Such problems are addressed in Chapter 5. Others, such as the network problems in Chapter 3, address managing demand decisions for multiple products over multiple time periods, and the customer-behavior dimension is not explicitly considered. Of course, all three dimensions are important factors in practice. However, methodologically one often has to decompose and simplify the problem to develop implementable solutions. However, typically one or more of the following three factors link the demand across these dimensions.
First, multiple products may share production capacity or have joint production costs. In such cases, the demand-management decision for different products or for a given product in different periods of time are interrelated. For example, because of joint capacity constraints, accepting demand from a customer for a particular product at a specific point in time may mean giving up opportunities to accept demand at later points in time, or because lowering the price of one product increases its demand, this may reduce the capacity available for producing other products.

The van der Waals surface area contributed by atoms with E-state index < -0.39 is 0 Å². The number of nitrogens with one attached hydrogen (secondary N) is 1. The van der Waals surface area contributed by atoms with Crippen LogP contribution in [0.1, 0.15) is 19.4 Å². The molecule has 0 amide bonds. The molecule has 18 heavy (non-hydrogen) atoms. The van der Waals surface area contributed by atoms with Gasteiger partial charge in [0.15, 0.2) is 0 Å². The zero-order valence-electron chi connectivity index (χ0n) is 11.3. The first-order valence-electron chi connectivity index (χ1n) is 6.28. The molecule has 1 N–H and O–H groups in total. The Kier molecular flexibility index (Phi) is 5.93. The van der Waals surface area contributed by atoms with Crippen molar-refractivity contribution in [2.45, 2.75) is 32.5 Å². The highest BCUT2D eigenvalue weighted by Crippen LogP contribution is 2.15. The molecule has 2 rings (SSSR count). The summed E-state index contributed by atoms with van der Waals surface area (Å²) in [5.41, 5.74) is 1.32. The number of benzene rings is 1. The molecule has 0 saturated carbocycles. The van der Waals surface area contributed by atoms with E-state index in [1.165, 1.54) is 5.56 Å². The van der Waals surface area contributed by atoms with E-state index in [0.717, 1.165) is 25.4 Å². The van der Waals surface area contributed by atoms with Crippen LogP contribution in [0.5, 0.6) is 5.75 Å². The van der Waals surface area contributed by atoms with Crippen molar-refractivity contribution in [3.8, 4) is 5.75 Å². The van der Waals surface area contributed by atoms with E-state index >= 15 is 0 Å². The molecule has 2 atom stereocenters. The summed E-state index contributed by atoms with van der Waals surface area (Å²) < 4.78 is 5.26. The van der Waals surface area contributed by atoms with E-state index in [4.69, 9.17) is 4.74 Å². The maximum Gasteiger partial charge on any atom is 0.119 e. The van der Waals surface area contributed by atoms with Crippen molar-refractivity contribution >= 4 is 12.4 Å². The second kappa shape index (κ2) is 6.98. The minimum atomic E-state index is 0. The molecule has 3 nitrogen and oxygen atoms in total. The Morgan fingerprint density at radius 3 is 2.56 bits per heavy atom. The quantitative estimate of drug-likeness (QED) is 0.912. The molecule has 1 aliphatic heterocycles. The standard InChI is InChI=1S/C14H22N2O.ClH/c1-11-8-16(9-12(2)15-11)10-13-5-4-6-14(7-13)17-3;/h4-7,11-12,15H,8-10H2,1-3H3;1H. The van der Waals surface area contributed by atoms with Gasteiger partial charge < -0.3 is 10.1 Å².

Second, even if production constraints do not link demand decisions, customer behavior often does. Customers may choose among substitute products at any given point in time, or customers may strategize over their timing in purchasing a given product. As a result, the price or quantity decisions that a firm makes about one product may affect demand for related products—or may affect the future demand for the same product. The most common link is over time; observed demand to date may reveal information about future demand.